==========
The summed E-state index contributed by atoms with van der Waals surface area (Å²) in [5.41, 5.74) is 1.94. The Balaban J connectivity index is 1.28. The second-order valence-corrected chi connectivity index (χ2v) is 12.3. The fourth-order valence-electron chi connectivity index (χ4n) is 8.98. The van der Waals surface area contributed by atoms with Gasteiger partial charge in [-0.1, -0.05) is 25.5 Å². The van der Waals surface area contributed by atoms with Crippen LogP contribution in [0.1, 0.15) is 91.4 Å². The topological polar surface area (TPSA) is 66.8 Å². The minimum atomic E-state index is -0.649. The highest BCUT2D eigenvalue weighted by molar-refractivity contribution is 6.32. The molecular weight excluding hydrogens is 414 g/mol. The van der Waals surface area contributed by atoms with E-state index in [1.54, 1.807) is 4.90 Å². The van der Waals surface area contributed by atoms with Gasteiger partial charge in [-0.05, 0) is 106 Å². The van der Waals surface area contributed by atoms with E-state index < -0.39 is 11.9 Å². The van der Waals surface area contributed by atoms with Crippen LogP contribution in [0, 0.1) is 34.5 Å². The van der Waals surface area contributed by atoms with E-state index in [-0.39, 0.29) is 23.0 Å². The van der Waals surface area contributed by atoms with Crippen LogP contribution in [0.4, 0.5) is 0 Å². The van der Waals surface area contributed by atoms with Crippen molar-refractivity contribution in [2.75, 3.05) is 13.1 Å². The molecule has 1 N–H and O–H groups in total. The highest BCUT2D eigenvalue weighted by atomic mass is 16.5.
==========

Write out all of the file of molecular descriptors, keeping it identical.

The summed E-state index contributed by atoms with van der Waals surface area (Å²) in [5.41, 5.74) is 1.94. The Balaban J connectivity index is 1.28. The second-order valence-corrected chi connectivity index (χ2v) is 12.3. The fourth-order valence-electron chi connectivity index (χ4n) is 8.98. The van der Waals surface area contributed by atoms with Gasteiger partial charge in [-0.1, -0.05) is 25.5 Å². The van der Waals surface area contributed by atoms with Crippen LogP contribution in [0.1, 0.15) is 91.4 Å². The topological polar surface area (TPSA) is 66.8 Å². The minimum atomic E-state index is -0.649. The highest BCUT2D eigenvalue weighted by molar-refractivity contribution is 6.32. The molecular weight excluding hydrogens is 414 g/mol. The van der Waals surface area contributed by atoms with E-state index in [1.54, 1.807) is 4.90 Å². The van der Waals surface area contributed by atoms with Gasteiger partial charge in [-0.05, 0) is 106 Å². The van der Waals surface area contributed by atoms with E-state index < -0.39 is 11.9 Å². The van der Waals surface area contributed by atoms with Crippen LogP contribution in [0, 0.1) is 34.5 Å². The van der Waals surface area contributed by atoms with E-state index in [-0.39, 0.29) is 23.0 Å². The van der Waals surface area contributed by atoms with Crippen LogP contribution in [0.4, 0.5) is 0 Å². The van der Waals surface area contributed by atoms with Crippen molar-refractivity contribution in [2.75, 3.05) is 13.1 Å². The molecule has 1 N–H and O–H groups in total. The highest BCUT2D eigenvalue weighted by atomic mass is 16.5.